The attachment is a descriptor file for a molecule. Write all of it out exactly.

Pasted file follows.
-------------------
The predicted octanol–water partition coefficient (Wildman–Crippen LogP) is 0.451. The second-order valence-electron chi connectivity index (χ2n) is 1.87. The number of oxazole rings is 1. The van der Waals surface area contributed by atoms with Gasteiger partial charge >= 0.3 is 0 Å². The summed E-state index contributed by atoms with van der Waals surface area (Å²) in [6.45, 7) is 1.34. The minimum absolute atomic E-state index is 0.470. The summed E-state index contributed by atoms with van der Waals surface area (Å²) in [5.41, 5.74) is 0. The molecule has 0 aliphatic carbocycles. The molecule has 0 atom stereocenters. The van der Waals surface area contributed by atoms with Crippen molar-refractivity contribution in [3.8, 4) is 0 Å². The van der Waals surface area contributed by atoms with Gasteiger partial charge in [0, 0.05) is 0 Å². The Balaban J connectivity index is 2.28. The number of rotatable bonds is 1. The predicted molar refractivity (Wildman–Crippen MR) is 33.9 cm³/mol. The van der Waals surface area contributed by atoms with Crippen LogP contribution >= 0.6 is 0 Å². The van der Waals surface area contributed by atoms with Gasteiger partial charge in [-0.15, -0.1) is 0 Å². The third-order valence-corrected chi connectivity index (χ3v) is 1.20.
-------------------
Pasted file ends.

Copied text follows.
The predicted octanol–water partition coefficient (Wildman–Crippen LogP) is 0.451. The second-order valence-electron chi connectivity index (χ2n) is 1.87. The number of oxazole rings is 1. The van der Waals surface area contributed by atoms with Gasteiger partial charge >= 0.3 is 0 Å². The summed E-state index contributed by atoms with van der Waals surface area (Å²) in [6.45, 7) is 1.34. The minimum absolute atomic E-state index is 0.470. The summed E-state index contributed by atoms with van der Waals surface area (Å²) in [5.41, 5.74) is 0. The molecule has 0 aliphatic carbocycles. The molecule has 0 atom stereocenters. The van der Waals surface area contributed by atoms with Crippen molar-refractivity contribution in [3.8, 4) is 0 Å². The van der Waals surface area contributed by atoms with Gasteiger partial charge in [0, 0.05) is 0 Å². The Balaban J connectivity index is 2.28. The number of rotatable bonds is 1. The predicted molar refractivity (Wildman–Crippen MR) is 33.9 cm³/mol. The van der Waals surface area contributed by atoms with Crippen LogP contribution >= 0.6 is 0 Å². The van der Waals surface area contributed by atoms with Gasteiger partial charge in [-0.15, -0.1) is 0 Å². The third-order valence-corrected chi connectivity index (χ3v) is 1.20.